Audrey McAvoy, AP
U.S. poet laureate W.S. Merwin speaks to the Hawaii Conservation Conference in Honolulu on Tuesday, Aug. 2, 2011.

I was motoring down the freeway through California’s high desert when, from the corner of my eye, I glimpsed a tiny cross in the wasteland.

The cross was attached to a steeple, which was attached to small white church.

There was nothing else around for miles.

From a distance, the church looked like a matchbox carelessly discarded in some kid’s sandpile.

I took the next exit and doubled back to have a second look.

It was a Baptist church, white with pink trim. The insides had been hollowed out and turned into storage space. It was on private property now, with a wire fence and a little notice about dogs.

Nobody was around.

So I stood and marveled at it for a while.

Had it been one of those “Field of Dreams” dreams? You know, “Build it and they will come?”

If so, apparently not many folks showed up.

Forcing people to search for God is always an iffy proposition. It’s not that they can’t find him. They seldom bother to even look.

I wondered how many Sunday sermons the minister had preached to just his family — or maybe just the spiders and flies?

Did he preach as hard for one person as he did for 50?

As I stood there, I made up my own little mythology about the place.

The preacher hadn’t given up, or even given out.

He’d died with his boots on, issuing altar calls and waving Bible ribbons about the room.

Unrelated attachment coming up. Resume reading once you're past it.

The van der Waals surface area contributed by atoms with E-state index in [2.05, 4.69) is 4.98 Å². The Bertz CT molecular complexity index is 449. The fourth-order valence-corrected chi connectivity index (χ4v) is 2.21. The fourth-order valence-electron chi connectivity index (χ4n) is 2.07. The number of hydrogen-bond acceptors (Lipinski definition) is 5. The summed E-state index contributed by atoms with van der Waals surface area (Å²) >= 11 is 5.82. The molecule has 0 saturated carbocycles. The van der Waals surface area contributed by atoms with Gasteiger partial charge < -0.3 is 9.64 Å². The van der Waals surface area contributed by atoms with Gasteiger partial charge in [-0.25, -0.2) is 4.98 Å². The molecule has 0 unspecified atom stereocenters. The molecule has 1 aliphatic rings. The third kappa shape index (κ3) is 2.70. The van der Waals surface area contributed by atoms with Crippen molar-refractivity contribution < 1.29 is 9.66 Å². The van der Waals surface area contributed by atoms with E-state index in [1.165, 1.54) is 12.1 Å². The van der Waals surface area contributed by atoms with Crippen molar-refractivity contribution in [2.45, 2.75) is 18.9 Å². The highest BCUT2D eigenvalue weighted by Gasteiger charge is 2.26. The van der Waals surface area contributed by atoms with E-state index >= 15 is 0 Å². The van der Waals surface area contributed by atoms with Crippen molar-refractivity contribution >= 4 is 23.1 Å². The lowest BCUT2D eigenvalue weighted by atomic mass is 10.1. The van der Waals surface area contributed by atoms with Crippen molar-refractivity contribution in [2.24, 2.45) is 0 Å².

He died as he had lived — faithfully looking for lost souls in the desert.

And when he died, no one had the heart to tear down his tiny church.

They left it alone.

I thought of a poem by W.S. Merwin, a poem that compares a church house to a well that plunges deep into the ground.

Churches may indeed reach up, but they also reach down, looking to tap into the cool, hidden springs beneath the sand.

A well in the desert is a wondrous thing.

A well of Living Water in the desert — like that like Baptist church — was even more so.

Perhaps that’s why it had been left standing.

You don’t cap a well when people are dying of thirst — even when it runs dry.

You let it be, hoping some silent shifting of things will one day send water bubbling back to the surface.

Until that day, I assumed that little church would be left standing — waiting for another pastor to come along with a vision of bringing refreshment and fresh life to a withered land.